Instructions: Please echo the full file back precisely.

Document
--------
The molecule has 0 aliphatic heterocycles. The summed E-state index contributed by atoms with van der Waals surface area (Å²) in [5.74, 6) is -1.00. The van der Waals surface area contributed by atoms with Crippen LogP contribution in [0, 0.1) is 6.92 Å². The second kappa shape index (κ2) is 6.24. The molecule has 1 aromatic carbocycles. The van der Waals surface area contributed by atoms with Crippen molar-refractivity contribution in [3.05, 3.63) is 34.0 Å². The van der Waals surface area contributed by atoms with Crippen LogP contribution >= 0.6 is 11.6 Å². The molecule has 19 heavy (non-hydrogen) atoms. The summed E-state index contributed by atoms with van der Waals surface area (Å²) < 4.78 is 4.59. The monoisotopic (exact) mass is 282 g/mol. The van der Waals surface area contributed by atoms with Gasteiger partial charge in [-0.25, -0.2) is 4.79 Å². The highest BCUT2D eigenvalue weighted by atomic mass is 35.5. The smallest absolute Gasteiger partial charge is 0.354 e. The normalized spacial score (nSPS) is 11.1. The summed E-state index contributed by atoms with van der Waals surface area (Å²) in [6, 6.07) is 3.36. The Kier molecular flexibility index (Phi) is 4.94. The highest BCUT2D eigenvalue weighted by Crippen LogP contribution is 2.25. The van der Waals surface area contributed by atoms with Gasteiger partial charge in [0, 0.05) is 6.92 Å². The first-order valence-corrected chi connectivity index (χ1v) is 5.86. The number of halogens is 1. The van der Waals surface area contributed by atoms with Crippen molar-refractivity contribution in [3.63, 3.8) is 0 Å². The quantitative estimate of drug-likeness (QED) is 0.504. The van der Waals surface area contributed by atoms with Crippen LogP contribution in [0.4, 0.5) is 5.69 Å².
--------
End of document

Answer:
The molecule has 0 aliphatic heterocycles. The summed E-state index contributed by atoms with van der Waals surface area (Å²) in [5.74, 6) is -1.00. The van der Waals surface area contributed by atoms with Crippen LogP contribution in [0, 0.1) is 6.92 Å². The second kappa shape index (κ2) is 6.24. The molecule has 1 aromatic carbocycles. The van der Waals surface area contributed by atoms with Crippen molar-refractivity contribution in [3.05, 3.63) is 34.0 Å². The van der Waals surface area contributed by atoms with Crippen LogP contribution >= 0.6 is 11.6 Å². The molecule has 19 heavy (non-hydrogen) atoms. The summed E-state index contributed by atoms with van der Waals surface area (Å²) < 4.78 is 4.59. The monoisotopic (exact) mass is 282 g/mol. The van der Waals surface area contributed by atoms with Gasteiger partial charge in [-0.25, -0.2) is 4.79 Å². The highest BCUT2D eigenvalue weighted by atomic mass is 35.5. The smallest absolute Gasteiger partial charge is 0.354 e. The normalized spacial score (nSPS) is 11.1. The summed E-state index contributed by atoms with van der Waals surface area (Å²) in [6, 6.07) is 3.36. The Kier molecular flexibility index (Phi) is 4.94. The highest BCUT2D eigenvalue weighted by Crippen LogP contribution is 2.25. The van der Waals surface area contributed by atoms with Gasteiger partial charge in [0, 0.05) is 6.92 Å². The first-order valence-corrected chi connectivity index (χ1v) is 5.86. The number of halogens is 1. The van der Waals surface area contributed by atoms with Crippen molar-refractivity contribution in [3.63, 3.8) is 0 Å². The quantitative estimate of drug-likeness (QED) is 0.504. The van der Waals surface area contributed by atoms with Crippen LogP contribution in [0.4, 0.5) is 5.69 Å².